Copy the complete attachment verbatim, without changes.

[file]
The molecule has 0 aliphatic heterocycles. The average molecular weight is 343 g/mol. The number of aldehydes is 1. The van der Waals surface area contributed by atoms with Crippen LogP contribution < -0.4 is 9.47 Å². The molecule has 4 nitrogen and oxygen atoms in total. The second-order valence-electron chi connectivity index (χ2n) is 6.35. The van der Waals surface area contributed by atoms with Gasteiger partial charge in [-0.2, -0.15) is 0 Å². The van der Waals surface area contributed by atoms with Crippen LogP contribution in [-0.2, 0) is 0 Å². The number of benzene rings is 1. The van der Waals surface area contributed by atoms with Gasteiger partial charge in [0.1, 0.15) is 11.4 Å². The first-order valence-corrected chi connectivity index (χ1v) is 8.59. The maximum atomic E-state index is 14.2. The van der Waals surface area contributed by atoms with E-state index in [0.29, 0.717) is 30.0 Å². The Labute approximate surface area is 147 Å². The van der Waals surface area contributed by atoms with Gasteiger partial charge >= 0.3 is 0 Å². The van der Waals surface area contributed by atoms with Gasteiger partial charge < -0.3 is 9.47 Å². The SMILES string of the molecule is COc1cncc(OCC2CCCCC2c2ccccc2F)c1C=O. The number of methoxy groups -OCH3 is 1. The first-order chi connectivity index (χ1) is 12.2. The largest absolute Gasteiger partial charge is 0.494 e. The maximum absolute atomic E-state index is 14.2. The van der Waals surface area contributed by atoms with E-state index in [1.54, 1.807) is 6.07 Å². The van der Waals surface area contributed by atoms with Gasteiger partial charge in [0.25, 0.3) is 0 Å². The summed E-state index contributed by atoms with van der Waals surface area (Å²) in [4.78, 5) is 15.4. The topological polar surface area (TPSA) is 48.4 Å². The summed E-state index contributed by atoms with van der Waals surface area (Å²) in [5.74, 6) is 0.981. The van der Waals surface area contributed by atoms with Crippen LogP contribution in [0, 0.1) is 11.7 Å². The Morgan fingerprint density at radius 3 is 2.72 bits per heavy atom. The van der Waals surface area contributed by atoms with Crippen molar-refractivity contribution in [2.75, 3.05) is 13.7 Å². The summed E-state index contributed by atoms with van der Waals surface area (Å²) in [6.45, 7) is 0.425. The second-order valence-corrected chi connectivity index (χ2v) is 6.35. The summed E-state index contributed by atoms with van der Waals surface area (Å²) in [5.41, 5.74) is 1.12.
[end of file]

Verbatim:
The molecule has 0 aliphatic heterocycles. The average molecular weight is 343 g/mol. The number of aldehydes is 1. The van der Waals surface area contributed by atoms with Crippen LogP contribution < -0.4 is 9.47 Å². The molecule has 4 nitrogen and oxygen atoms in total. The second-order valence-electron chi connectivity index (χ2n) is 6.35. The van der Waals surface area contributed by atoms with Gasteiger partial charge in [-0.2, -0.15) is 0 Å². The van der Waals surface area contributed by atoms with Crippen LogP contribution in [-0.2, 0) is 0 Å². The number of benzene rings is 1. The van der Waals surface area contributed by atoms with Gasteiger partial charge in [0.1, 0.15) is 11.4 Å². The first-order valence-corrected chi connectivity index (χ1v) is 8.59. The maximum atomic E-state index is 14.2. The van der Waals surface area contributed by atoms with E-state index in [0.29, 0.717) is 30.0 Å². The Labute approximate surface area is 147 Å². The van der Waals surface area contributed by atoms with Gasteiger partial charge >= 0.3 is 0 Å². The van der Waals surface area contributed by atoms with Gasteiger partial charge < -0.3 is 9.47 Å². The SMILES string of the molecule is COc1cncc(OCC2CCCCC2c2ccccc2F)c1C=O. The number of methoxy groups -OCH3 is 1. The first-order chi connectivity index (χ1) is 12.2. The largest absolute Gasteiger partial charge is 0.494 e. The maximum absolute atomic E-state index is 14.2. The van der Waals surface area contributed by atoms with E-state index in [1.54, 1.807) is 6.07 Å². The van der Waals surface area contributed by atoms with Gasteiger partial charge in [0.25, 0.3) is 0 Å². The summed E-state index contributed by atoms with van der Waals surface area (Å²) in [4.78, 5) is 15.4. The topological polar surface area (TPSA) is 48.4 Å². The summed E-state index contributed by atoms with van der Waals surface area (Å²) in [5.74, 6) is 0.981. The van der Waals surface area contributed by atoms with Crippen LogP contribution in [0, 0.1) is 11.7 Å². The Morgan fingerprint density at radius 3 is 2.72 bits per heavy atom. The van der Waals surface area contributed by atoms with Crippen molar-refractivity contribution in [2.75, 3.05) is 13.7 Å². The summed E-state index contributed by atoms with van der Waals surface area (Å²) in [6.45, 7) is 0.425. The second-order valence-corrected chi connectivity index (χ2v) is 6.35. The summed E-state index contributed by atoms with van der Waals surface area (Å²) in [5.41, 5.74) is 1.12.